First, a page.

Review of driver assistance features in real-world driving (Mazda CX-30)

Catalin Macovei
10 min readAug 10, 2022


Before going forward I want to mention a few things about me. I work in ADAS domain for the last 5 years and before that in other areas of the automotive industry. I know very well how these features work and all their limitations.

I reviewed ADAS features from the customer/driver perspective and focusing on the things didn’t work too well to me as driver and offering some solutions at a higher level.

I have used the ADAS features for about 9000 km, on a 2021 Mazda CX-30 (but the make and model is not really important), and paid attention to how they work. Assuming the price and category of the vehicle, it may not have the latest and greatest technology advancements, as for sure the software was made somewhere between 2016–2019.

The ADAS feature I will write about that are present on the vehicle are:

  • Lane Keep Assist
  • Forward Collision Warning
  • Adaptive Cruise Control
  • Traffic Sign Recognition
  • Rear Cross Traffic Alert
  • Driver Monitor

Lane Keep Assist

The purpose of this feature is to not let you deviate outside the lane and crash. It does this by using the white lines on the road.

Problem nr. 1

Steering control is abrupt and with quite a big force, such that if you don’t take control you will drift to the other side of the lane quite rapidly. If I would translate steering control on a graph, this is what would look like:

Steering intervention profile, as I felt it.

Problem nr. 2

The biggest problem which makes the feature useless is that in some conditions when you try to avoid an obstacle and by doing it you pass on or over the white line, the LKA will pull back, abruptly as I said above, right toward the obstacle (parked car, pothole, bicycle, etc). It overrides driver’s steering input.

Once I tried to pass a car that was partially parked in my lane, by going a little over the line to maintain a safe distance. The steering has pulled me into the lane right toward the parked car, then Forward Collision Warning has activated due to the possibility of crashing (see picture below).

LKA intervention followed by Forward Collision Warning intervention

This being said, the feature is useless outside motorways.

What I want to raise here is that the feature has been designed to fulfil limited real-world scenarios. For sure it works as intended, for sure passes all the tests done by who developed it…but from user perspective is not ok. LKA should have been design to fulfil more use cases.

Problem nr. 3

The problem also mentioned by EuroNCAP is that after the first intervention of LKA, due to the high force applied to steering, the car deviates quite sharp directly to the opposite lane boundary. When the opposite lane boundary is reached LKA doesn’t intervene anymore, you receive just a Lane Departure Warning and a warning to take control, to put your hands on the steering wheel.

Due to this it scored 2 point out of 4 in EuroNCAP.

On the perception (camera) side the detection of lane lines is not perfect, the camera sometimes sees tram tracks as lines, from what I observed this happens when the tram tracks reflect the sunlight and they shine. It happened to see as lane lines some mud trails from a truck/tractor.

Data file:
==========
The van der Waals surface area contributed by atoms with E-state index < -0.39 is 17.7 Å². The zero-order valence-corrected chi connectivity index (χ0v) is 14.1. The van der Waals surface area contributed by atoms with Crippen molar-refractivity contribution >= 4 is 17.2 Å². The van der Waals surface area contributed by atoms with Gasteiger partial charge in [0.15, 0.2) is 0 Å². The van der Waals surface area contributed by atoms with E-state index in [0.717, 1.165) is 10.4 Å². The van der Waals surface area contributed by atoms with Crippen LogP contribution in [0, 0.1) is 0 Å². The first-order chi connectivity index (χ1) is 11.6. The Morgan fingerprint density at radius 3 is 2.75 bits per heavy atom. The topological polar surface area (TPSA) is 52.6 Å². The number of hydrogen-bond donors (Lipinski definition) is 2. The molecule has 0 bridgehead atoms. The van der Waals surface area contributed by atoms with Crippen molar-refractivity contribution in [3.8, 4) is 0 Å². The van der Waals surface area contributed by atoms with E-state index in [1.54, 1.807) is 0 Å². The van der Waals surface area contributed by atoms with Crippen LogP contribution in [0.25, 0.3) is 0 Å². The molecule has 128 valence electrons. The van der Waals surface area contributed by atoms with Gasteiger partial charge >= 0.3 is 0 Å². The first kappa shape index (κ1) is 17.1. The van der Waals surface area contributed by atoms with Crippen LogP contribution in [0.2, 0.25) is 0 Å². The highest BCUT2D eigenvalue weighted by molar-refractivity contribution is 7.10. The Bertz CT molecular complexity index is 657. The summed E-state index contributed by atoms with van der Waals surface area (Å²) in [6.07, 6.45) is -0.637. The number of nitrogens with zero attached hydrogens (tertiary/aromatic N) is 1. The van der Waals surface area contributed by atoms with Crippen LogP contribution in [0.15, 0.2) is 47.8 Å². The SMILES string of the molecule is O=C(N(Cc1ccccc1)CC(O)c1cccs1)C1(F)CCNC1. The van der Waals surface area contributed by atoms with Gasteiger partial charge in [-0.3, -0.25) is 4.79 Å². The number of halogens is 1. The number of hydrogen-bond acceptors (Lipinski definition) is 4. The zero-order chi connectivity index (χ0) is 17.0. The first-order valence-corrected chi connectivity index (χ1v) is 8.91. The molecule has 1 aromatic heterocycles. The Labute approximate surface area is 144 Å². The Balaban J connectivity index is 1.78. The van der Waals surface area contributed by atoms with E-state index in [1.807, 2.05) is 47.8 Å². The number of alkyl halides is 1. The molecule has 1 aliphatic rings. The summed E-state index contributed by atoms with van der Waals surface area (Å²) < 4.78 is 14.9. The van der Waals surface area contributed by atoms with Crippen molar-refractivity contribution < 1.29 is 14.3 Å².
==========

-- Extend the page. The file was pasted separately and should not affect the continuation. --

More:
Solution for problem nr. 1 & nr. 3

What I was expecting for the steering control method, is more like the picture below, where the steering is pulled in one direction, then after a short pause, the steering is pulled in the opposite direction with less force. In this way, the vehicle can be maintained better toward the middle of the lane.

How steering control could have been done.

Solution for problem nr. 2

The solutions here are something like:

  1. Use the steering wheel to detect if the trajectory over the white line was intended by the driver.
  2. Consider also other objects in deciding if is necessary to pull the steering wheel or not.

As ACC, AEB detect driver overriding and they cancel to let the driver take control, a similar implementation should have been designed to detect driver overriding.

Adaptive Cruise Control

The most I used this feature was on a 1000 km trip, about 900 km motorway and the rest national roads. Out of 1000 km, about 80% of the time I let ACC do its job.

On national roads, it is able to follow the vehicle in front, even in sharp curves, with the condition that the headway distance is set to the lowest value (which is probably 1 second). If headway is selected as the second lowest value or greater, in sharp bend is losing the vehicle in front, which is expected and will accelerate towards the curve. This is not desirable behaviour, but is acceptable.

On motorways is working as expected in many scenarios. Stop& Go work well, the same for other aspects of the feature.

Problem: There is a lack of performance in cut-in and cut-out scenarios. The target is selected or dropped too late.

In cut-in scenarios, the target vehicle is detected and ACC starts to decelerate when the vehicle in front is already with 2/3 of the vehicle width in my lane.

The issue would be that some drivers get scared and their confidence in the feature decreases, making them to not use it anymore.

Another limitation, probably from sensors (camera + radar) is if the vehicle that enters my lane is at a distance between 2–5 meters, is not detected at all, but this I would say is an acceptable limitation.

In cut-out scenarios, the target vehicle is detected as not being in my lane/path when the complete vehicle is on the adjacent lane. Theoretically sound ok, but in real life, human behaviour is that driver tends to accelerate when 70% of the car in front goes to the other lane.